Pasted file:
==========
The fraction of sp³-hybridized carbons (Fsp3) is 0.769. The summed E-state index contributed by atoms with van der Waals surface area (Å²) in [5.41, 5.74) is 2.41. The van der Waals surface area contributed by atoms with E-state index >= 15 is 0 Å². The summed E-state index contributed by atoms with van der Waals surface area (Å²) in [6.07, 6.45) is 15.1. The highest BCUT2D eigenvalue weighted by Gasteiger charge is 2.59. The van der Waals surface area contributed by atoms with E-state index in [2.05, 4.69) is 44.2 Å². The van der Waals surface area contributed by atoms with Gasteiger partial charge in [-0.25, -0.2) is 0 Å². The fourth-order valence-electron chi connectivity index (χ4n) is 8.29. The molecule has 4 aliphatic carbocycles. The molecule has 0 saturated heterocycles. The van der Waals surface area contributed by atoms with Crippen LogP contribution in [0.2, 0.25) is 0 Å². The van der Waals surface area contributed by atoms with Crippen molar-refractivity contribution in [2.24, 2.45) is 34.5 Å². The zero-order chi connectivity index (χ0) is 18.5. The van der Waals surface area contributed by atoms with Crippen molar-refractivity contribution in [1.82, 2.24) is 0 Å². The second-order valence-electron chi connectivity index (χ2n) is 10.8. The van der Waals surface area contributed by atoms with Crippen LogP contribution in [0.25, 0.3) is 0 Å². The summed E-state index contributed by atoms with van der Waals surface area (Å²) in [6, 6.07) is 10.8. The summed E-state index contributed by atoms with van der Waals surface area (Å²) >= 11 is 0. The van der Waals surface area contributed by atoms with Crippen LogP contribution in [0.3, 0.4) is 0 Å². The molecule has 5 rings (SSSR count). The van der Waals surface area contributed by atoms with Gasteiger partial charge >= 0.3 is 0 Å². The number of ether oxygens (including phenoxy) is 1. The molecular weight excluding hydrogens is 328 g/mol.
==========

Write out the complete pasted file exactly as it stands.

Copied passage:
The fraction of sp³-hybridized carbons (Fsp3) is 0.769. The summed E-state index contributed by atoms with van der Waals surface area (Å²) in [5.41, 5.74) is 2.41. The van der Waals surface area contributed by atoms with E-state index >= 15 is 0 Å². The summed E-state index contributed by atoms with van der Waals surface area (Å²) in [6.07, 6.45) is 15.1. The highest BCUT2D eigenvalue weighted by Gasteiger charge is 2.59. The van der Waals surface area contributed by atoms with E-state index in [2.05, 4.69) is 44.2 Å². The van der Waals surface area contributed by atoms with Gasteiger partial charge in [-0.25, -0.2) is 0 Å². The fourth-order valence-electron chi connectivity index (χ4n) is 8.29. The molecule has 4 aliphatic carbocycles. The molecule has 0 saturated heterocycles. The van der Waals surface area contributed by atoms with Crippen LogP contribution in [0.2, 0.25) is 0 Å². The van der Waals surface area contributed by atoms with Crippen molar-refractivity contribution in [2.24, 2.45) is 34.5 Å². The zero-order chi connectivity index (χ0) is 18.5. The van der Waals surface area contributed by atoms with Crippen molar-refractivity contribution in [1.82, 2.24) is 0 Å². The second-order valence-electron chi connectivity index (χ2n) is 10.8. The van der Waals surface area contributed by atoms with Crippen LogP contribution in [0.25, 0.3) is 0 Å². The summed E-state index contributed by atoms with van der Waals surface area (Å²) in [6, 6.07) is 10.8. The summed E-state index contributed by atoms with van der Waals surface area (Å²) >= 11 is 0. The van der Waals surface area contributed by atoms with Crippen LogP contribution in [0.3, 0.4) is 0 Å². The molecule has 5 rings (SSSR count). The van der Waals surface area contributed by atoms with Gasteiger partial charge >= 0.3 is 0 Å². The number of ether oxygens (including phenoxy) is 1. The molecular weight excluding hydrogens is 328 g/mol.